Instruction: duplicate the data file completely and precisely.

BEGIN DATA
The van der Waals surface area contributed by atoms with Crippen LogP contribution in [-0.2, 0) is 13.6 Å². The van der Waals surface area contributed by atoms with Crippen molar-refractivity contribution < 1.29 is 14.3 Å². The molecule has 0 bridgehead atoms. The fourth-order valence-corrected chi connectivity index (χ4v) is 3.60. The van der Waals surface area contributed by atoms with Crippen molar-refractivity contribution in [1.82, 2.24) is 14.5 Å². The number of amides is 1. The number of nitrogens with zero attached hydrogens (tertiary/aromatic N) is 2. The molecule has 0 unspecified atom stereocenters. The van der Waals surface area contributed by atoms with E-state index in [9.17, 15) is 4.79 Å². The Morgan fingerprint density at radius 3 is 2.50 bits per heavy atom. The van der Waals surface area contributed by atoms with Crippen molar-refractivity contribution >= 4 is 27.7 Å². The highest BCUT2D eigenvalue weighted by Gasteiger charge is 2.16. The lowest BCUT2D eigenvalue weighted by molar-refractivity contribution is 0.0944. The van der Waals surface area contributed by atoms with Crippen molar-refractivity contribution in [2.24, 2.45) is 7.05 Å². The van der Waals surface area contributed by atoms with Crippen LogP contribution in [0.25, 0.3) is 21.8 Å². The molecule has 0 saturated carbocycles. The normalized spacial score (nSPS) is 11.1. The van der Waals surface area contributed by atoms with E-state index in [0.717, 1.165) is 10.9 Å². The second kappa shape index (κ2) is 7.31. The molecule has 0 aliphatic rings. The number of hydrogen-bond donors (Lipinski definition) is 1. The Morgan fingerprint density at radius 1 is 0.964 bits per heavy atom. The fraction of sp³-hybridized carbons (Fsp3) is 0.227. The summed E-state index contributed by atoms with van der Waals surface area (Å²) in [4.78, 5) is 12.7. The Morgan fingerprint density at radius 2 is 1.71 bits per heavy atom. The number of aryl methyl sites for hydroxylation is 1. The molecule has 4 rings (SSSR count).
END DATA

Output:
The van der Waals surface area contributed by atoms with Crippen LogP contribution in [-0.2, 0) is 13.6 Å². The van der Waals surface area contributed by atoms with Crippen molar-refractivity contribution < 1.29 is 14.3 Å². The molecule has 0 bridgehead atoms. The fourth-order valence-corrected chi connectivity index (χ4v) is 3.60. The van der Waals surface area contributed by atoms with Crippen molar-refractivity contribution in [1.82, 2.24) is 14.5 Å². The number of amides is 1. The number of nitrogens with zero attached hydrogens (tertiary/aromatic N) is 2. The molecule has 0 unspecified atom stereocenters. The van der Waals surface area contributed by atoms with E-state index in [9.17, 15) is 4.79 Å². The Morgan fingerprint density at radius 3 is 2.50 bits per heavy atom. The van der Waals surface area contributed by atoms with Crippen molar-refractivity contribution >= 4 is 27.7 Å². The highest BCUT2D eigenvalue weighted by Gasteiger charge is 2.16. The lowest BCUT2D eigenvalue weighted by molar-refractivity contribution is 0.0944. The van der Waals surface area contributed by atoms with Crippen molar-refractivity contribution in [2.24, 2.45) is 7.05 Å². The van der Waals surface area contributed by atoms with Crippen LogP contribution in [0.25, 0.3) is 21.8 Å². The molecule has 0 saturated carbocycles. The normalized spacial score (nSPS) is 11.1. The van der Waals surface area contributed by atoms with E-state index in [0.717, 1.165) is 10.9 Å². The second kappa shape index (κ2) is 7.31. The molecule has 0 aliphatic rings. The number of hydrogen-bond donors (Lipinski definition) is 1. The Morgan fingerprint density at radius 1 is 0.964 bits per heavy atom. The fraction of sp³-hybridized carbons (Fsp3) is 0.227. The summed E-state index contributed by atoms with van der Waals surface area (Å²) in [4.78, 5) is 12.7. The Morgan fingerprint density at radius 2 is 1.71 bits per heavy atom. The number of aryl methyl sites for hydroxylation is 1. The molecule has 4 rings (SSSR count).